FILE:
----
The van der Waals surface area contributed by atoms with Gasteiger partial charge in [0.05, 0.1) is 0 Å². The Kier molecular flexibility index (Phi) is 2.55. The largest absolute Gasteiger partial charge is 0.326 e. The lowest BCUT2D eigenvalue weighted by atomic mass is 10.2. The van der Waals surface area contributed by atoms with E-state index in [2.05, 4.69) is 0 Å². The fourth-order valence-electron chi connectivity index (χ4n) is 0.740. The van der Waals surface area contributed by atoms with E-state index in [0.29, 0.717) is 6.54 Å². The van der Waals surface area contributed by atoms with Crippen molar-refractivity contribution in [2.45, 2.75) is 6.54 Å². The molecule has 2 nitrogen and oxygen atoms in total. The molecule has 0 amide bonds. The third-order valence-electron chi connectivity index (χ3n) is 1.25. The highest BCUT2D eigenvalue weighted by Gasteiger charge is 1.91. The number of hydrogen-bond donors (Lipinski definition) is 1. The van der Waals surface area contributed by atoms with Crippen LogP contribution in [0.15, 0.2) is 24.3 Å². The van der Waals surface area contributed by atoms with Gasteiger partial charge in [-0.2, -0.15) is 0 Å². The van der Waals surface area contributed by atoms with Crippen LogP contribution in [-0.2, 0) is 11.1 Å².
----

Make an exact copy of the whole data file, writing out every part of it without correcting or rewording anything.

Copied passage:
The van der Waals surface area contributed by atoms with Gasteiger partial charge in [0.05, 0.1) is 0 Å². The Kier molecular flexibility index (Phi) is 2.55. The largest absolute Gasteiger partial charge is 0.326 e. The lowest BCUT2D eigenvalue weighted by atomic mass is 10.2. The van der Waals surface area contributed by atoms with E-state index in [2.05, 4.69) is 0 Å². The fourth-order valence-electron chi connectivity index (χ4n) is 0.740. The van der Waals surface area contributed by atoms with E-state index in [0.29, 0.717) is 6.54 Å². The van der Waals surface area contributed by atoms with Crippen molar-refractivity contribution in [2.45, 2.75) is 6.54 Å². The molecule has 2 nitrogen and oxygen atoms in total. The molecule has 0 amide bonds. The third-order valence-electron chi connectivity index (χ3n) is 1.25. The highest BCUT2D eigenvalue weighted by Gasteiger charge is 1.91. The number of hydrogen-bond donors (Lipinski definition) is 1. The van der Waals surface area contributed by atoms with Crippen LogP contribution in [0.15, 0.2) is 24.3 Å². The van der Waals surface area contributed by atoms with Gasteiger partial charge in [-0.2, -0.15) is 0 Å². The van der Waals surface area contributed by atoms with Crippen LogP contribution in [-0.2, 0) is 11.1 Å².